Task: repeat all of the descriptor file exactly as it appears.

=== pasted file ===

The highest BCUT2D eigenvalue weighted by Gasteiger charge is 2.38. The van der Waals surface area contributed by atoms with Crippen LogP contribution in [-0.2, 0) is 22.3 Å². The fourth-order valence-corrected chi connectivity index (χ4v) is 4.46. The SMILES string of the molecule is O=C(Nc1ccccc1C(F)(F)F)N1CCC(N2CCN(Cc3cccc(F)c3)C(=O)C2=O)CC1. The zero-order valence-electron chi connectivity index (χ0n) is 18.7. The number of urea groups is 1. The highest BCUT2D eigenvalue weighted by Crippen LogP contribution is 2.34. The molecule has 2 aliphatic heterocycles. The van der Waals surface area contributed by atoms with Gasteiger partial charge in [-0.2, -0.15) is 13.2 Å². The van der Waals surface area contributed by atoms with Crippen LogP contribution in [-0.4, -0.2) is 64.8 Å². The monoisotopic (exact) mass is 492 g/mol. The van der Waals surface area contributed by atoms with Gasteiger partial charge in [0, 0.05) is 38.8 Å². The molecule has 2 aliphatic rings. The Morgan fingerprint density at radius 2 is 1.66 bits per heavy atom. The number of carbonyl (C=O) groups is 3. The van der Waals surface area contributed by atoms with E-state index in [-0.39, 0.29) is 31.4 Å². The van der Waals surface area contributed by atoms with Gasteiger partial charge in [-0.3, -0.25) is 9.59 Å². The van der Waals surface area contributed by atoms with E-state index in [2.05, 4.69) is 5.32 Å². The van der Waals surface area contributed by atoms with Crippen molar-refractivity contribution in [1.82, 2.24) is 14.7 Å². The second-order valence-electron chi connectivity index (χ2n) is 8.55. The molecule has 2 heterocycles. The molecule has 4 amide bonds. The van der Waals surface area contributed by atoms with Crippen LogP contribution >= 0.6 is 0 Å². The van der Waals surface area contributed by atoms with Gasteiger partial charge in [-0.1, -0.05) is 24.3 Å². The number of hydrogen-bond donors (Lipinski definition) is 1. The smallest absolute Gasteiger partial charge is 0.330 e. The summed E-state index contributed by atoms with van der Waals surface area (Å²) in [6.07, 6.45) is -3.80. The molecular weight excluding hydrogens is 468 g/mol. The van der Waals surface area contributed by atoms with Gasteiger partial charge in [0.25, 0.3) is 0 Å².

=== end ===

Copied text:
The highest BCUT2D eigenvalue weighted by Gasteiger charge is 2.38. The van der Waals surface area contributed by atoms with Crippen LogP contribution in [-0.2, 0) is 22.3 Å². The fourth-order valence-corrected chi connectivity index (χ4v) is 4.46. The SMILES string of the molecule is O=C(Nc1ccccc1C(F)(F)F)N1CCC(N2CCN(Cc3cccc(F)c3)C(=O)C2=O)CC1. The zero-order valence-electron chi connectivity index (χ0n) is 18.7. The number of urea groups is 1. The highest BCUT2D eigenvalue weighted by Crippen LogP contribution is 2.34. The molecule has 2 aliphatic heterocycles. The van der Waals surface area contributed by atoms with Gasteiger partial charge in [-0.2, -0.15) is 13.2 Å². The van der Waals surface area contributed by atoms with Crippen LogP contribution in [-0.4, -0.2) is 64.8 Å². The monoisotopic (exact) mass is 492 g/mol. The van der Waals surface area contributed by atoms with Gasteiger partial charge in [0, 0.05) is 38.8 Å². The molecule has 2 aliphatic rings. The Morgan fingerprint density at radius 2 is 1.66 bits per heavy atom. The number of carbonyl (C=O) groups is 3. The van der Waals surface area contributed by atoms with E-state index in [-0.39, 0.29) is 31.4 Å². The van der Waals surface area contributed by atoms with Gasteiger partial charge in [-0.3, -0.25) is 9.59 Å². The van der Waals surface area contributed by atoms with E-state index in [2.05, 4.69) is 5.32 Å². The van der Waals surface area contributed by atoms with Crippen molar-refractivity contribution in [1.82, 2.24) is 14.7 Å². The second-order valence-electron chi connectivity index (χ2n) is 8.55. The molecule has 2 heterocycles. The molecule has 4 amide bonds. The van der Waals surface area contributed by atoms with Crippen LogP contribution >= 0.6 is 0 Å². The van der Waals surface area contributed by atoms with Gasteiger partial charge in [-0.1, -0.05) is 24.3 Å². The number of hydrogen-bond donors (Lipinski definition) is 1. The smallest absolute Gasteiger partial charge is 0.330 e. The summed E-state index contributed by atoms with van der Waals surface area (Å²) in [6.07, 6.45) is -3.80. The molecular weight excluding hydrogens is 468 g/mol. The van der Waals surface area contributed by atoms with Gasteiger partial charge in [0.25, 0.3) is 0 Å².